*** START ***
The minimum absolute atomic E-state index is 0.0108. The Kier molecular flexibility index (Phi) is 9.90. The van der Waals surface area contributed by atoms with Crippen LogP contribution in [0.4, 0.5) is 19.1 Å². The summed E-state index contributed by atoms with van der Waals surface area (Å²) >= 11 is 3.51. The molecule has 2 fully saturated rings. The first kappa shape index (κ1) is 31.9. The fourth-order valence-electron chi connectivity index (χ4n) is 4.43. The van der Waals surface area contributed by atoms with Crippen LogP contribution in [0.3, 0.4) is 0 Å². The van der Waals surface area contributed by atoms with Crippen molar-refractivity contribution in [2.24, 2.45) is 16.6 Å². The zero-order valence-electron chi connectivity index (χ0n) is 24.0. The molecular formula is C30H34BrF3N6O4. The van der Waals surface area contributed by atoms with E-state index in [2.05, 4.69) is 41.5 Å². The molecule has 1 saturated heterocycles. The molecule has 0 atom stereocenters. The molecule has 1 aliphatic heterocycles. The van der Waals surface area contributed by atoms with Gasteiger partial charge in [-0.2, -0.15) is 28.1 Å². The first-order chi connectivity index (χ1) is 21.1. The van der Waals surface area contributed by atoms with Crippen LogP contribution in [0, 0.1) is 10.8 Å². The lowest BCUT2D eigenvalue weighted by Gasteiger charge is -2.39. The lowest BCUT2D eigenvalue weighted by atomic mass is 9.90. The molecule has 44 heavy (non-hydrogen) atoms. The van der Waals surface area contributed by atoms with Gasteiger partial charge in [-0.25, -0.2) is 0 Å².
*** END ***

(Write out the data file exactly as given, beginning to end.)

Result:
The minimum absolute atomic E-state index is 0.0108. The Kier molecular flexibility index (Phi) is 9.90. The van der Waals surface area contributed by atoms with Crippen LogP contribution in [0.4, 0.5) is 19.1 Å². The summed E-state index contributed by atoms with van der Waals surface area (Å²) >= 11 is 3.51. The molecule has 2 fully saturated rings. The first kappa shape index (κ1) is 31.9. The fourth-order valence-electron chi connectivity index (χ4n) is 4.43. The van der Waals surface area contributed by atoms with Crippen LogP contribution in [0.3, 0.4) is 0 Å². The van der Waals surface area contributed by atoms with Crippen molar-refractivity contribution in [2.24, 2.45) is 16.6 Å². The zero-order valence-electron chi connectivity index (χ0n) is 24.0. The molecular formula is C30H34BrF3N6O4. The van der Waals surface area contributed by atoms with E-state index in [2.05, 4.69) is 41.5 Å². The molecule has 1 saturated heterocycles. The molecule has 0 atom stereocenters. The molecule has 1 aliphatic heterocycles. The van der Waals surface area contributed by atoms with Gasteiger partial charge in [-0.2, -0.15) is 28.1 Å². The first-order chi connectivity index (χ1) is 21.1. The van der Waals surface area contributed by atoms with Crippen LogP contribution in [0, 0.1) is 10.8 Å². The lowest BCUT2D eigenvalue weighted by Gasteiger charge is -2.39. The lowest BCUT2D eigenvalue weighted by atomic mass is 9.90. The molecule has 44 heavy (non-hydrogen) atoms. The van der Waals surface area contributed by atoms with Gasteiger partial charge in [-0.25, -0.2) is 0 Å².